Mar. 3.   Making his first attack on slavery Lincoln, along with Dan Stone, enters in the House Journal his protest against an antiabolitionist resolution passed by the House on Jan. 20.

Apr. 15.   Lincoln moves to Springfield and becomes the law partner of John T. Stuart. He rooms with Joshua F. Speed.


Aug. 6.   Lincoln is elected to the Illinois legislature for the third time.

Dec. 3.   At the opening of the Illinois legislature in Vandalia, Lincoln, a Whig, is defeated for speaker of the House of Representatives by W. L. D. Ewing, a Democrat.


June 24.   Lincoln is elected to the Springfield town board.

Sept. 23.   Lincoln begins the practice of law on the newly organized Eighth Judicial Circuit, which he continues until his nomination for presidency.

Oct. 8.   Lincoln is named a presidential elector by the state Whig convention meeting in Springfield. He is also chosen in 1844, 1852, and 1856.

Dec. 3.   Judge Nathaniel Pope admits Lincoln to the practice of law in United States Circuit Court.

Dec. 9.   The Illinois legislature, of which Lincoln is a member, meets in Springfield, the new capital, for the first time.


April.   Lincoln as Whig president elector campaigns at rallies in Carlinville, Alton, Belleville, and Pittsfield.

June 18.   Lincoln argues his first case in the Illinois Supreme Court.

Aug. 3.    Lincoln is elected for the fourth time in Illinois legislature.

August - September.   As a Whig president elector, Lincoln campaigns in southern Illinois.


January 1.   An emotional crisis upsets Lincoln's relations with Mary Todd and he is absent from the legislature for several days.

Apr. 14.   Stuart and Lincoln dissolve their law partnership and Lincoln becomes the partner of Stephen T. Logan.

August - September.   Lincoln goes to Louisville, Ky., to visit for three weeks with his intimate friend Joshua F. Speed.


Mar. 1.   Paying $2.00 for his certificate, Lincoln is admitted to practice in U.S. District Court.

Sept. 22.   A proposed duel between Lincoln and James Shields is averted when friends on both sides intervene.

Nov. 4.    Lincoln and Mary Todd are married in the evening at the home of her brother-in-law Ninian W. Edwards by the Rev. Charles Dresser, Episcopal minister.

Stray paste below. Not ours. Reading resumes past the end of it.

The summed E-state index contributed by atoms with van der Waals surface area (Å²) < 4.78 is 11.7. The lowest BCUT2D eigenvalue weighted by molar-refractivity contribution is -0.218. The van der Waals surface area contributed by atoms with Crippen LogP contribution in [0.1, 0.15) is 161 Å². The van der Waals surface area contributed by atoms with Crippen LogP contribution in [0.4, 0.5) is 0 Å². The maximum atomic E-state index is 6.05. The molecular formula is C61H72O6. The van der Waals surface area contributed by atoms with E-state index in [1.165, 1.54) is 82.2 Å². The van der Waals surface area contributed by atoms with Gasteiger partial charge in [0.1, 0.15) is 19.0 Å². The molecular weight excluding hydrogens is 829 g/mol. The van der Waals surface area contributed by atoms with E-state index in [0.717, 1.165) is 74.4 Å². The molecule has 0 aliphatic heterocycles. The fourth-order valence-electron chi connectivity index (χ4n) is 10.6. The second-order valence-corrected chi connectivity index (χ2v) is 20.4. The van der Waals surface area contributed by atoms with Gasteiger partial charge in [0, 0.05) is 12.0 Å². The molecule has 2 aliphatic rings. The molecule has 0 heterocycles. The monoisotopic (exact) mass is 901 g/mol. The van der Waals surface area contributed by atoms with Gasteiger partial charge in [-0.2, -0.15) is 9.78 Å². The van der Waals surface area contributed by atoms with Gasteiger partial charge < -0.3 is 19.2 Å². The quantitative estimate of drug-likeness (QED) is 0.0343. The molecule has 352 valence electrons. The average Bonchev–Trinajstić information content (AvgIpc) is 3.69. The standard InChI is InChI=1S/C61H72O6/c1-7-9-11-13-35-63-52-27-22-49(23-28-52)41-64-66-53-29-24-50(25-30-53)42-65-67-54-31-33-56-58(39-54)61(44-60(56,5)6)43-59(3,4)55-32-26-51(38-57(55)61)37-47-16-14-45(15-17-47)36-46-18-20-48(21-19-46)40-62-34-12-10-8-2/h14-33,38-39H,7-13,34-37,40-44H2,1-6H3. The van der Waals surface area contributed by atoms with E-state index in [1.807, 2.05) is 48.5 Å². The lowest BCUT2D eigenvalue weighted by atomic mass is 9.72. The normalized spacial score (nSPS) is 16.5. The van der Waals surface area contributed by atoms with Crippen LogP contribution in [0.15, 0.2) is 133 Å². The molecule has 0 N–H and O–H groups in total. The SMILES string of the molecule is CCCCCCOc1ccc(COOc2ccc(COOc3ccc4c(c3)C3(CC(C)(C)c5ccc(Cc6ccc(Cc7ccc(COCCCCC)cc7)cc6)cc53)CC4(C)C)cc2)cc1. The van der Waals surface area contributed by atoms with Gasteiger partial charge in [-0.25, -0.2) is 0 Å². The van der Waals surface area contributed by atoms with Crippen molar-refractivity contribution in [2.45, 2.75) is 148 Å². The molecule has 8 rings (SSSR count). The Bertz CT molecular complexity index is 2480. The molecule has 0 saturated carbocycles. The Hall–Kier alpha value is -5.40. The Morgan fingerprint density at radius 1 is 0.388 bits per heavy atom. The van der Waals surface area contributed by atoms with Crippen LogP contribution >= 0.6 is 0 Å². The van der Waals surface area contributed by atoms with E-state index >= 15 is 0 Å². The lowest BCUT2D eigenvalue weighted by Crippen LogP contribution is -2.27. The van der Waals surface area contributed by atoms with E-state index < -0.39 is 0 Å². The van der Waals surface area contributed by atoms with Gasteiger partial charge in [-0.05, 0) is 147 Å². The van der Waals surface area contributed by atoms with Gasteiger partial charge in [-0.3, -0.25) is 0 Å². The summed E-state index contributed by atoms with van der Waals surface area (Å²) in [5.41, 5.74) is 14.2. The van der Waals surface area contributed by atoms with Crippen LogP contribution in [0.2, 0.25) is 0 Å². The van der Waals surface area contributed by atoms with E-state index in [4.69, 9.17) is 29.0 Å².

Apr. 1.   Mrs. Sarah Beck leases the Globe Tavern where the Lincolns live.

Aug. 1.   The Lincolns' first child, Robert Todd, is born at the Globe Tavern.


Jan. 16.   Lincoln and Rev. Charles Dresser sign a contract for Lincoln's purchase of property now known as "Lincoln's Home." Price is $1,200 and a lot in the business section of Springfield. The Lincolns move in on May 1.

October - November.   Lincoln, as a presidential elector, campaigns for Henry Clay in southern Illinois, Kentucky, and Indiana. He visits and speaks at his boyhood home near Gentryville, Ind.

Dec. 9.   William H. Herndon is admitted to a bar. The firm of Lincoln and Herndon is organized soon afterward.


Mar. 10.   The Lincolns' second child is born and is named Edward Baker.

Aug. 3.   Lincoln, with an unprecedented majority of 1,511 votes over his Democratic opponent Rev. Peter Cartwright, is the only Whig among seven congressmen elected from Illinois.


November.   The Lincolns and their two sons visit most of this month with Mrs. Lincoln's family in Lexington, Ky. From there they continue to Washington.

Dec. 6.   Lincoln takes his seat in the Thirtieth Congress, the only one which he was a member. 

Dec. 22.   Lincoln presents resolutions requesting President James K. Polk to inform the House whether "spot" on which Americans blood was first shed in Mexican War was within territory claimed by Mexico.


June 7-9.   Lincoln is present at Whig convention in Philadelphia which nominates General Zachary Taylor - Lincoln's choice - for president.

Sept. 12-22.   Lincoln, accompanied by his family, makes a ten-day speaking tour of New England.


Jan. 10.   Lincoln read his amendment to a resolution in Congress on abolishing slavery in the District of Columbia. His amendment, among other changes, provides for compensated emancipation. Abandoned by his backers, he never formally introduces the amendment.

Mar. 7.   Lincoln is admitted to practice before U.S. Supreme Court.

Mar. 10.   Lincoln applies for a patent on a "new and improved manner of combining adjustable buoyant chambers with steam boats or other vessels". The patent is granted on May 22.

June 21.   Lincoln is bitterly disappointed at not being named Commissioner of General Land Office, a position for which he had worked for weeks and had made a special trip to Washington.

Aug. 21.   Lincoln declines offer to secretary of Oregon Territory.

Sept. 27.   Lincoln "cannot consent to accept" governorship of Oregon.


Feb. 1.   The Lincoln's second son, Edward Baker, dies after an illness of fifty-two days.

July 25.   Lincoln, in Chicago for U.S. District Court session, delivers eulogy on President Zachary Taylor at City Hall.

Dec. 21.   The Lincoln's third son, William Wallace, is born.


Jan. 17.   Lincoln's father, Thomas, born in Virginia in 1778, dies in Coles County, Ill.


July 6.   In Hall of Representatives in the Capitol, Lincoln delivers an eulogy as Springfield pays tribute to Henry Clay.

Aug. 14.   Lincoln opens his campaign for Winfield Scott for President with a review of Douglas's speech at Richmond, July 9. Unable to finish in two hours, he announces he will continue at the next meeting.


Apr. 4.   The Lincolns' fourth son, Thomas (Tad), is born.

Aug. 27.   According to tradition Lincoln uses watermelon juice to christen the new town of Lincoln, named for him by the proprietors Latham, Gillette, and Hickox.


May 30.   Having devoted most of his time since 1849 to the practice of law, Lincoln has lost interest in politics. He is aroused by the passing and signing of the Kansas-Nebraska Act.